Put yourself in Bill’s shoes. Recently he set out to photograph the atmosphere of Nickelodeon Universe, a world-class amusement park. The best way to comprehend the challenge Bill faced is to visit the park at Mall of America. As proven in Nickelodeon’s 2012 marketing campaign, “We Want Your Scream,” the place is an overwhelming, kid’s nirvana. Bill’s recent assignment was to capture it all.
As you may know, the campaign went on to become an award-winning success. Just how did Gamut One contribute to this brand-building blockbuster? Well, Bill’s photography figures prominently in the campaign. Here’s how he operates…
First of all, Bill plans everything possible. Clients often ask: What contributes to a successful photographic shoot? The answer: Technical execution is critical, but the key to great photography and successful integration with the overall marketing campaign comes down to planning.
At Mall of America there were time constraints due to scheduling. Additionally, Mall of America’s enormous skylights change the lighting minute-by-minute. Navigating the model group through the rides required upfront planning and careful on-site management. Timing was a constant consideration. Allowing a motion sick kid to take one more “drop” on the Rock Bottom Drop (it’s exactly what it sounds like!) wouldn’t get Bill the shot he needed. Because the opportunity to capture genuine emotion is fleeting, successful shots don’t just happen, they are planned.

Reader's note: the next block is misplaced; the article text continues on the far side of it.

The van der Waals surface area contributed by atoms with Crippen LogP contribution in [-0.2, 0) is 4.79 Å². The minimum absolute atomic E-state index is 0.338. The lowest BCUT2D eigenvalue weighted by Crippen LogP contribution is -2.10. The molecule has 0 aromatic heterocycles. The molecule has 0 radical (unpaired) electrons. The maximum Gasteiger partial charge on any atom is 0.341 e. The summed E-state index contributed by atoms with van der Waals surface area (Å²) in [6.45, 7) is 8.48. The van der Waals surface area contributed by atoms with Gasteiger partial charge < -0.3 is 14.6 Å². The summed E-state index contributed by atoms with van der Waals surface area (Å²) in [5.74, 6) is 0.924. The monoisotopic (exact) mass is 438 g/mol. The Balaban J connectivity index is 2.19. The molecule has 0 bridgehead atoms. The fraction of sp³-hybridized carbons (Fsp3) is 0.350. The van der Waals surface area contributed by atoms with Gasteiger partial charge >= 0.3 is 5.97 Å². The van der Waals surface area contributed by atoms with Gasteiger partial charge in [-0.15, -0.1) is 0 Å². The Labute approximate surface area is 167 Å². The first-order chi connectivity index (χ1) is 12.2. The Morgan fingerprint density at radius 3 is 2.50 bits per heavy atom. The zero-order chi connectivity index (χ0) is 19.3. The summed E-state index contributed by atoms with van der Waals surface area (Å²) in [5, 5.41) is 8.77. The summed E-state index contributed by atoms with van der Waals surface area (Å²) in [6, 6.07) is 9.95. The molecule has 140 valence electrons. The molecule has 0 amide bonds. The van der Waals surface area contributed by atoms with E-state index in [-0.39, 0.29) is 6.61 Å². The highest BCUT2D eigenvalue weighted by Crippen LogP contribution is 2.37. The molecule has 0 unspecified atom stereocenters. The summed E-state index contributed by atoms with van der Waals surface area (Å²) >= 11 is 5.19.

Understanding the key client objective is critical. During pre-shoot discussions with the client about the goals for “We Want Your Scream,” the mandate became pretty clear: capture the scream. To do so, Bill pushed the limit. Since he was dealing with high speeds and excitement, he had to board the rides. Riding backwards on a roller coaster eight times to get the perfect shot? Been there. Done that.
When Bill walked through the amusement park for a pre-shoot visit he was immediately struck by the magnitude of technical aspects the job would face. Each ride presented different obstacles and opportunities due to the layout and pure emotions of the ride models. Through utilization of stop action photography techniques, Bill was able to freeze flowing hair and capture peak emotions. Tactics such as slow shutter speed and effective panning illustrated the speed and raw power of the ride experience.
When Bill starts having fun it’s contagious. By participating with the group he gained insight into their experience and captured the unique essence of each ride. At Gamut One, having fun is more than a method of meeting client goals, it’s a competitive advantage.
And that’s the story of how Bill took more speed than a photographer can handle (to this day he can’t look at the Splat – O – Sphere, without getting “that sinking feeling”). To keep up with our adventures in photography subscribe to our RSS feed.